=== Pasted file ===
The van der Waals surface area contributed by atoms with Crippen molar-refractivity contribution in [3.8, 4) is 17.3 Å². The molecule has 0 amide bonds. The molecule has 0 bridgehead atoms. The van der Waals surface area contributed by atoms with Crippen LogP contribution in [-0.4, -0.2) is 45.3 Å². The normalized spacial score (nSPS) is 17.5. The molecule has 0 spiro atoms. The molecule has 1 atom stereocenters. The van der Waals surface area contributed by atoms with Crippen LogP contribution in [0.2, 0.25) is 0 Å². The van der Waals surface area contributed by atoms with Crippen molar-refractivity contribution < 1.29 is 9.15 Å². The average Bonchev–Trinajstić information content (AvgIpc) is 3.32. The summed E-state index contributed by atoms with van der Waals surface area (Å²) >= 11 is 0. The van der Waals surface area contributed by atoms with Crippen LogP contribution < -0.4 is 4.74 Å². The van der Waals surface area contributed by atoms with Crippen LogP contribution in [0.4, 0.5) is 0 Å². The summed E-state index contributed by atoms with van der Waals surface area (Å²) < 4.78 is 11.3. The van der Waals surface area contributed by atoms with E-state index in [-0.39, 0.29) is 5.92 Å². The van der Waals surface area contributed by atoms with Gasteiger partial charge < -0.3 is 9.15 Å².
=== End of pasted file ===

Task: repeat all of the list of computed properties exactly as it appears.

The van der Waals surface area contributed by atoms with Crippen molar-refractivity contribution in [3.8, 4) is 17.3 Å². The molecule has 0 amide bonds. The molecule has 0 bridgehead atoms. The van der Waals surface area contributed by atoms with Crippen LogP contribution in [-0.4, -0.2) is 45.3 Å². The normalized spacial score (nSPS) is 17.5. The molecule has 0 spiro atoms. The molecule has 1 atom stereocenters. The van der Waals surface area contributed by atoms with Crippen LogP contribution in [0.2, 0.25) is 0 Å². The van der Waals surface area contributed by atoms with Crippen molar-refractivity contribution < 1.29 is 9.15 Å². The average Bonchev–Trinajstić information content (AvgIpc) is 3.32. The summed E-state index contributed by atoms with van der Waals surface area (Å²) >= 11 is 0. The van der Waals surface area contributed by atoms with Crippen LogP contribution < -0.4 is 4.74 Å². The van der Waals surface area contributed by atoms with Crippen LogP contribution in [0.4, 0.5) is 0 Å². The summed E-state index contributed by atoms with van der Waals surface area (Å²) < 4.78 is 11.3. The van der Waals surface area contributed by atoms with E-state index in [-0.39, 0.29) is 5.92 Å². The van der Waals surface area contributed by atoms with Gasteiger partial charge < -0.3 is 9.15 Å².